Ben Young had been plugging away at an engineering project at Christian Brothers High School when the COVID-19 coronavirus outbreak hit the St. Louis area.
The high school senior’s father, Dr. Dan Young, a kidney specialist with Midwest Nephrology Associates, found himself in a predicament. His office wasn’t able to quickly access personal protective equipment (PPE) for the staff, which was still seeing patients, including some who had been diagnosed with COVID-19. Orders for equipment would take months to arrive.
His dad asked for help finding an alternative. Ben found a design to make a visor for a face shield using a home 3D printer. He also has about 100 clear plastic sheets made from acetate, which are each attached to a visor and cover the entire face from the middle of the forehead to chin. He made an initial batch of 10 for his father’s office.
“With all the extra free time I have had from being at home, I wanted to figure out something I could do to help,” he said. “There are a ton of doctors who are around COVID patients every day — they’re the real heroes. I just want to help them and keep them as healthy as possible and help flatten the curve.”
A single visor takes about 12 hours to make. Young reached out to his engineering teacher Joe Henken, who also coordinates the school’s STEM program, to see if he could borrow a couple of 3D printers from school so he could ramp up production. His goal is to make at least 100 shields, which are being donated to Barnes-Jewish Hospital St. Peters.
Henken said that he’d been talking with others at the school about responding to the need for PPE when Young approached him. Henken also encouraged his student to switch gears and make this the focus of his capstone project for his engineering principles class.
“As a teacher, what better authentic experience would it be than to let him run with it himself?” Henken said. “Here’s a student who is doing this for his dad; and it could be a life-changing event for his dad.”
Young made a video showing the process of making a shield. He also made an appeal to CBC students, encouraging anyone with a 3D printer at home to help out.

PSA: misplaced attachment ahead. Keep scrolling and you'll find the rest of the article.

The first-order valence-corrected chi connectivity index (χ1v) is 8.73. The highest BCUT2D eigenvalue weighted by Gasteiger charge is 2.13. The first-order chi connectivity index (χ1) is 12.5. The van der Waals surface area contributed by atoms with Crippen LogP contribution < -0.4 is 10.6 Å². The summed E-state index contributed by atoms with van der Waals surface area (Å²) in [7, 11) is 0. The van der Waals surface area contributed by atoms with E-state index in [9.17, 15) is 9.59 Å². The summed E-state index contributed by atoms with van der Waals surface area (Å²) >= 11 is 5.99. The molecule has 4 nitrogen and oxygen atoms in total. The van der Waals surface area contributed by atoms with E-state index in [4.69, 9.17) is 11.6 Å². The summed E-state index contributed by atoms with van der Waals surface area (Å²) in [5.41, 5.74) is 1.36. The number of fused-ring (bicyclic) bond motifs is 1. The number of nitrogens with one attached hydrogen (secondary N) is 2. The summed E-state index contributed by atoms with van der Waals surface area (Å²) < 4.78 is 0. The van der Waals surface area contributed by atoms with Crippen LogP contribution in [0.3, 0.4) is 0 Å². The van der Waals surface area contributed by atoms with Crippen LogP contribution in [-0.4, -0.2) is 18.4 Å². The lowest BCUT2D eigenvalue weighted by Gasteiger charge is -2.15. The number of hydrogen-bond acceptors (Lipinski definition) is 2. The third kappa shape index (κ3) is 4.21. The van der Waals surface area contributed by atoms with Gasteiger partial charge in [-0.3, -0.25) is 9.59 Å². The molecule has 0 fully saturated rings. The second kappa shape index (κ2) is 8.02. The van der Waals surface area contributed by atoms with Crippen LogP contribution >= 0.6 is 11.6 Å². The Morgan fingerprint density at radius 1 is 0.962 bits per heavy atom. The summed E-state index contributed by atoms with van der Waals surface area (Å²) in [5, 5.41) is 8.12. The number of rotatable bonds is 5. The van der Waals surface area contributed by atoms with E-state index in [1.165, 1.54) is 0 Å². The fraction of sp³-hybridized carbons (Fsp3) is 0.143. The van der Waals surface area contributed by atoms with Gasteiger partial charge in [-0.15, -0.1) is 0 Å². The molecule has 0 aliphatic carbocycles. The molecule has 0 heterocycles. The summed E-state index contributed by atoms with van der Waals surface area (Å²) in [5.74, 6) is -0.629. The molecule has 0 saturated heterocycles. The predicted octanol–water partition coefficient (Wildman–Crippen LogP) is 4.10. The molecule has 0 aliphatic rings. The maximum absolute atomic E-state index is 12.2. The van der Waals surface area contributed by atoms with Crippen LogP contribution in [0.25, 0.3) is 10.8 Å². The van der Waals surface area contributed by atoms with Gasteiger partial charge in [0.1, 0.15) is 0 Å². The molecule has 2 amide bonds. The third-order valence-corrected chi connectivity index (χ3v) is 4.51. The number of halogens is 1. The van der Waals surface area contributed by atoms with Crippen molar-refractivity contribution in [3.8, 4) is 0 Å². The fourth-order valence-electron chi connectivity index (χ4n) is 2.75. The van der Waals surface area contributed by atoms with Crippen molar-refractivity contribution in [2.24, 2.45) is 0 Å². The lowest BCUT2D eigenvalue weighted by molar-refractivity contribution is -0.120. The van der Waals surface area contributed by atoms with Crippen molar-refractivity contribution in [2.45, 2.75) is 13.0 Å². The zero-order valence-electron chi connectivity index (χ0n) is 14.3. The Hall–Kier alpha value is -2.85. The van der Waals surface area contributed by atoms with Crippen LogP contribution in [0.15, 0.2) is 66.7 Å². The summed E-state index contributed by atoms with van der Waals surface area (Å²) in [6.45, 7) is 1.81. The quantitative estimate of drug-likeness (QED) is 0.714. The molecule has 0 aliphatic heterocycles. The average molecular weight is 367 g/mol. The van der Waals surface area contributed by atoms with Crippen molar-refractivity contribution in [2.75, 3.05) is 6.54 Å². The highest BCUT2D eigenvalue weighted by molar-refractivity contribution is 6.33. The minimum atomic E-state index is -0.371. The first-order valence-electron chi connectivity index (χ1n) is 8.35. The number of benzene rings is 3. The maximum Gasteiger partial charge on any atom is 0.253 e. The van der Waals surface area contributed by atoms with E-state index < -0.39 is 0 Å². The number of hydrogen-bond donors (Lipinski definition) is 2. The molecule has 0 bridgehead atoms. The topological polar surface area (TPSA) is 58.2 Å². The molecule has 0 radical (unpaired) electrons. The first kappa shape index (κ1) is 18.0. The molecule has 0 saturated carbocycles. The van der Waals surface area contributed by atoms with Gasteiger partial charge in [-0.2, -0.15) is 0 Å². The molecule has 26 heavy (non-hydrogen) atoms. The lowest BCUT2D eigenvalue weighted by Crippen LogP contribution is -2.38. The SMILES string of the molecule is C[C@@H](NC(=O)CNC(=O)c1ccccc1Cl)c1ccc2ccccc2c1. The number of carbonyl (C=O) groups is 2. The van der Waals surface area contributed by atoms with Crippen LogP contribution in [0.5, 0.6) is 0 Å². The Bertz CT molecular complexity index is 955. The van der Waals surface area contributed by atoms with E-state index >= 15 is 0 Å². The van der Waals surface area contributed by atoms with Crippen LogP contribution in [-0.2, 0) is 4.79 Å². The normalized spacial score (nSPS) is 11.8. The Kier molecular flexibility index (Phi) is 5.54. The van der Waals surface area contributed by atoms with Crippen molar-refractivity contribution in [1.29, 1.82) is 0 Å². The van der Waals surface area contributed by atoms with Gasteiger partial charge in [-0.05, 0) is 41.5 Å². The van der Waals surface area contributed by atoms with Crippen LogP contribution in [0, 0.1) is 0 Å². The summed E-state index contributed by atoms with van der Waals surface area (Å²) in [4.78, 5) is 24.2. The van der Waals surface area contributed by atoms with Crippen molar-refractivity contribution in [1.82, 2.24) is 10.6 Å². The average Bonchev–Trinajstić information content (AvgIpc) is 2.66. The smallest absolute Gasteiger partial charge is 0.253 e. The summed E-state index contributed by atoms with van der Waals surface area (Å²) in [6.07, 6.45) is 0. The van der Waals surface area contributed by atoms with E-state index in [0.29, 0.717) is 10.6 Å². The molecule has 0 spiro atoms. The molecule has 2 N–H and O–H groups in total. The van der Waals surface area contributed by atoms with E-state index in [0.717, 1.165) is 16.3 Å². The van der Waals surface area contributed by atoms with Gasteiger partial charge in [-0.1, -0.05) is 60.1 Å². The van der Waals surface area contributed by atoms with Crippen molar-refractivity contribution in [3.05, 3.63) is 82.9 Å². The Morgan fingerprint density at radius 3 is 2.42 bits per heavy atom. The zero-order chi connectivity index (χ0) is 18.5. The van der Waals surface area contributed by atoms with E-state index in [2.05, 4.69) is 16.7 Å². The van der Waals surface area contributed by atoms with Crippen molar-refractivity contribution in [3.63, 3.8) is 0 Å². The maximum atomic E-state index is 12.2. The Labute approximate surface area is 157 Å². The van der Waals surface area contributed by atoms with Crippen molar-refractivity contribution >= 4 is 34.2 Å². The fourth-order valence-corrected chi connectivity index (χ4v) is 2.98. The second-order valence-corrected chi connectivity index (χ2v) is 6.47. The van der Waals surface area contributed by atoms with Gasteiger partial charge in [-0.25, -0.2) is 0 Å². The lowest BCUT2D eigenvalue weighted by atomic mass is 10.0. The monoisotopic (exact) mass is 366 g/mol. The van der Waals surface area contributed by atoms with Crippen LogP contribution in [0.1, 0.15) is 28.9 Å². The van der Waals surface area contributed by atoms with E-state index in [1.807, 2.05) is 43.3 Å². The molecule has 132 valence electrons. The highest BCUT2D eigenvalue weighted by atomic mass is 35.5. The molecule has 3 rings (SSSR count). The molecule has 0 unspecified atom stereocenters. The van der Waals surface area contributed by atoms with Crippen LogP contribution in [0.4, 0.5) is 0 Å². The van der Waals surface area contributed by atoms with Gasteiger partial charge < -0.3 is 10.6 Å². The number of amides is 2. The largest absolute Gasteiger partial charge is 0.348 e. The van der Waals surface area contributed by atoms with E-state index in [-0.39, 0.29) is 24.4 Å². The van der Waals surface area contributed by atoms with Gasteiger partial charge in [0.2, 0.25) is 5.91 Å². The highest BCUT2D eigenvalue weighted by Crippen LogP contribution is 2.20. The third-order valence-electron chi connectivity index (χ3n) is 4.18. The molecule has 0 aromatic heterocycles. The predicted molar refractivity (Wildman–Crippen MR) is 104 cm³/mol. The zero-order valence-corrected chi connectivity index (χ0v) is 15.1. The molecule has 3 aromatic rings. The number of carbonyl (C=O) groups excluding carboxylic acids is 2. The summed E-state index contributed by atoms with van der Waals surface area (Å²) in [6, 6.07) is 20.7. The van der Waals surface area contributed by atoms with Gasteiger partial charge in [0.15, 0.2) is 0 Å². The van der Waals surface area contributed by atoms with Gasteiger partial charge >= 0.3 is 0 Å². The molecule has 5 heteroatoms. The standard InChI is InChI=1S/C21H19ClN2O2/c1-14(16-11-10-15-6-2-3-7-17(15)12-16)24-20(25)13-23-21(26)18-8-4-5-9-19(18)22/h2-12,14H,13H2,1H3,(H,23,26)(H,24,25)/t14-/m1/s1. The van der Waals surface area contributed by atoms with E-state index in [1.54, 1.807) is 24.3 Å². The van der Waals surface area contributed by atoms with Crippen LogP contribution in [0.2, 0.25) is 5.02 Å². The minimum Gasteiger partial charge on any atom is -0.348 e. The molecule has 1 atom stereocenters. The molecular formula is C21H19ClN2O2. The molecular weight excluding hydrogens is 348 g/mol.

Henken said his student’s initiative fits right in with one of CBC’s four tenets of its mission statement — to lead and serve. “We were going to do this as teachers, but he had the initiative to take care of it, and he’s run with it,” he said. “That’s leading by serving and that’s what I think is remarkable about all of this. This kind of ingenuity is ingrained in him. He’s capable of great things.”
Incarnate Word joins effort
At Incarnate Word Academy, several teachers also have joined the effort to make PPE using several 3D printers in the school’s new CCVI 150 STEM lab. A parent heard about a project by a St. Louis-based industrial designer and furniture fabricator to make supplies for face shields. Incarnate science teacher John Gundy and IT director Bryan Meyer jumped at the opportunity. The two, along with additional members of the school community have kept the printers running, splitting shifts to make accessories for the face masks around the clock. The parts are being donated to Barnes Hospital in St. Louis as well as other medical facilities in need.
They are running six 3D printers, making about 90 to 100 visor parts a week. A single piece takes anywhere from 12 to 18 hours to make, depending on the size of the printer, Gundy said. Each part, made of a plastic filament, costs just under $3 to make. The parts can be placed in a disinfection chamber and cleaned for repeated use.
“I go in the evening to take completed ones off and get new ones set up,” Gundy said. “One of the others goes in the morning and will do the same thing as well during the afternoon. We’re covering three shifts, so in a 24-hour period, we can make about 20 (parts).”
Gundy said they’ve been contacted by a teacher in Kansas City, as well as several Incarnate alumnae about how they can help. The school has set up a page
(www.iwacademy.org/page/MaskFund) to accept donations to make the parts.
Principal Maureen Lovette said that their efforts have fit right in with the school’s mission of respect for life and the dignity of others. “This takes the charism of our Sisters (of Charity of the Incarnate Word) who started 150 years ago … and it’s still evolving. The needs are still there.”
The difficult part is that because of stay-at-home orders, the students are not able to come into school to work on the project themselves, she added. “If our girls were in school, they’d be the ones doing it,” she said. “But our community has stepped up and said they wanted to do this for others.”
“We’re going to keep making them as long as people need them,” Gundy said.